Installing the package is simple. In VirtualBox, boot your guest operating system and click Devices > Insert Guest Additions CD Image. You can then launch the installer from the virtual disc drive in your virtual machine. On VMware, select the Install VMware Tools option in the virtual machine’s menu instead. In Parallels, click Actions > Install Parallels Tools.

Follow the instructions on your screen to complete the installation. If you’re using a Windows guest operating system, it’ll be just like installing any other Windows application.

Ensure you keep these updated with your virtual machine program. If you see a notification that an update is available for Guest Additions or VMware Tools, you should install it.

Exclude Virtual Machine Directories In Your Antivirus

Your computer’s antivirus program may be scanning your virtual machine files whenever they’re accessed, reducing performance. The antivirus can’t see inside the virtual machine to detect viruses running on your guest operating systems, so this scanning isn’t helpful.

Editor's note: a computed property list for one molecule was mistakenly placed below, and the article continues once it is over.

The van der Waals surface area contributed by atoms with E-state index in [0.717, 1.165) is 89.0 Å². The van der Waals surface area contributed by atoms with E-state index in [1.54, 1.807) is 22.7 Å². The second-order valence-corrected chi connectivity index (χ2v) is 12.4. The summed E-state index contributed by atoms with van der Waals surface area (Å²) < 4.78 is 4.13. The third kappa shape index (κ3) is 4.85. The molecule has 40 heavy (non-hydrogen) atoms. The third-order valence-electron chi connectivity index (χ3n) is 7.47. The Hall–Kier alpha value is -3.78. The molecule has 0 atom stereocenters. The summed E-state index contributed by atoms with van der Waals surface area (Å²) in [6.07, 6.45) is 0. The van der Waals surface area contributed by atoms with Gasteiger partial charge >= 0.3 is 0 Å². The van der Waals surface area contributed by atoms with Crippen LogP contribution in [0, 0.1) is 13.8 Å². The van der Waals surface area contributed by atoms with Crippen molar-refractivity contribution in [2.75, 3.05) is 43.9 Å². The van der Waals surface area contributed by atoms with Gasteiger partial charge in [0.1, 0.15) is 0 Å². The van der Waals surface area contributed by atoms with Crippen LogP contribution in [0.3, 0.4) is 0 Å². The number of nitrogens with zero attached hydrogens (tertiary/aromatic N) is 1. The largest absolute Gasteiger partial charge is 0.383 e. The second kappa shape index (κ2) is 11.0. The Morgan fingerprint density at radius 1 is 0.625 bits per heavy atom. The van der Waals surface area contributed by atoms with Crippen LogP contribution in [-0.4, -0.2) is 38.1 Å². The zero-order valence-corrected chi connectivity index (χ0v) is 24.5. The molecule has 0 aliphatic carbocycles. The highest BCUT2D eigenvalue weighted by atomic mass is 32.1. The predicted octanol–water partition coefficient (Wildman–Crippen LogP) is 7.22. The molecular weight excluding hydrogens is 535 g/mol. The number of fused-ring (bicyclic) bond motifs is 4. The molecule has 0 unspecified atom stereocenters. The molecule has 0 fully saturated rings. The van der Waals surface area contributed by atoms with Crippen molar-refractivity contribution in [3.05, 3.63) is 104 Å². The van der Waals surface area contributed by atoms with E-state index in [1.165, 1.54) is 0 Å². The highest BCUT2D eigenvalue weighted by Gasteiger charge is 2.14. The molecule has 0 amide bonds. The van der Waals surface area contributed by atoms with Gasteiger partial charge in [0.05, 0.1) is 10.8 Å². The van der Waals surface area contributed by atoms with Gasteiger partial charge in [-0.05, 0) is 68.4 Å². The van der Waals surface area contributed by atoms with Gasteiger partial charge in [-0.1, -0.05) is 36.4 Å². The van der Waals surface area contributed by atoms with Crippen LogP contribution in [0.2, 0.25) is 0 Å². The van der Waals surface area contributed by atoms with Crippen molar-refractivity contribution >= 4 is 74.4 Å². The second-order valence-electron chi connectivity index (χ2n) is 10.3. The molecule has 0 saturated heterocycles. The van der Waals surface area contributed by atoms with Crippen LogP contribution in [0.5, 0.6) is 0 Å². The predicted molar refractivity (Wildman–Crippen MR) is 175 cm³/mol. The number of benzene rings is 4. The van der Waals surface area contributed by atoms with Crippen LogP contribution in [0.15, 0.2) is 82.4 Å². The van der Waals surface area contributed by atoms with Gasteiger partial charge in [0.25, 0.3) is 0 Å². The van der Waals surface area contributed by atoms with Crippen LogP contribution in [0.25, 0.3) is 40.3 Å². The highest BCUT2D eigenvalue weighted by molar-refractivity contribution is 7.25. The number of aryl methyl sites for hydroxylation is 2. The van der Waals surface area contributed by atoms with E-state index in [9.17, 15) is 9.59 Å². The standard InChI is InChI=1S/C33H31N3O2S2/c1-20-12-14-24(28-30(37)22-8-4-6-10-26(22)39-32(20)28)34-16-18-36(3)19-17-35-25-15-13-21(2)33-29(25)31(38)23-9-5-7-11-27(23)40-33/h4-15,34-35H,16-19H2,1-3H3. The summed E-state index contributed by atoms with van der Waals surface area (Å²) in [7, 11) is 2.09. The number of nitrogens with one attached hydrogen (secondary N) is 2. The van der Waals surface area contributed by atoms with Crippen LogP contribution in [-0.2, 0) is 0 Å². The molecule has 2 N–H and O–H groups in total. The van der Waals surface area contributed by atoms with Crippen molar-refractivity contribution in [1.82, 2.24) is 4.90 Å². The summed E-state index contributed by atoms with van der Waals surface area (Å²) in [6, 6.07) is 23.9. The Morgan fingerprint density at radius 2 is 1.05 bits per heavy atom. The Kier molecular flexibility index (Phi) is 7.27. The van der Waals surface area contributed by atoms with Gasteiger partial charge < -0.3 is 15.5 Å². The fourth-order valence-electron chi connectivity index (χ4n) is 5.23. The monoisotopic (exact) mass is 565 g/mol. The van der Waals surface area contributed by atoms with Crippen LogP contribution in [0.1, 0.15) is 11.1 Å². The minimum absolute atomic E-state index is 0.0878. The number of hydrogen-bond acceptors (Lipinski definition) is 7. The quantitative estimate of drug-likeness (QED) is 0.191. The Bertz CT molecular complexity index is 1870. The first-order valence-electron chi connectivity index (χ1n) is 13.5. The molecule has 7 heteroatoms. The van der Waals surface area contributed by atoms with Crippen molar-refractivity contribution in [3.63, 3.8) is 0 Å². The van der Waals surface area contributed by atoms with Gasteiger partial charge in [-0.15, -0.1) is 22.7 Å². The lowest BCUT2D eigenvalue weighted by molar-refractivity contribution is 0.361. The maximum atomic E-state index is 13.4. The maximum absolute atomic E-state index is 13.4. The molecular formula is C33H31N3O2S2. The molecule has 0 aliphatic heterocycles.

To speed things up, you can add your virtual machine directory to your antivirus’s exclusions list. Once it’s on the list, your antivirus will ignore all files in this directory.

Ensure Intel VT-x or AMD-V Is Enabled

Intel VT-x and AMD-V are special processor extensions that improve virtualization. Newer Intel and AMD processors generally include these features. However, some computers don’t automatically enable them. You may have to go into your computer’s BIOS and enable this setting yourself, even if your computer…

How to Make Linux and macOS Virtual Machines for Free with Parallels Lite

Parallels is easily the best virtualization software on the Mac, and earlier this year, they quietly added a new app called Parallels Desktop Lite to the Mac App Store—and unlike its cousin, it’s free to download. The catch: if you want to use Windows virtual machines, you’re going to have to pay for a $60 a year for a subscription.

But the program itself is completely free otherwise, meaning if you want to create Linux, Chromium OS, or even macOS virtual machines, you don’t need to pay a dime.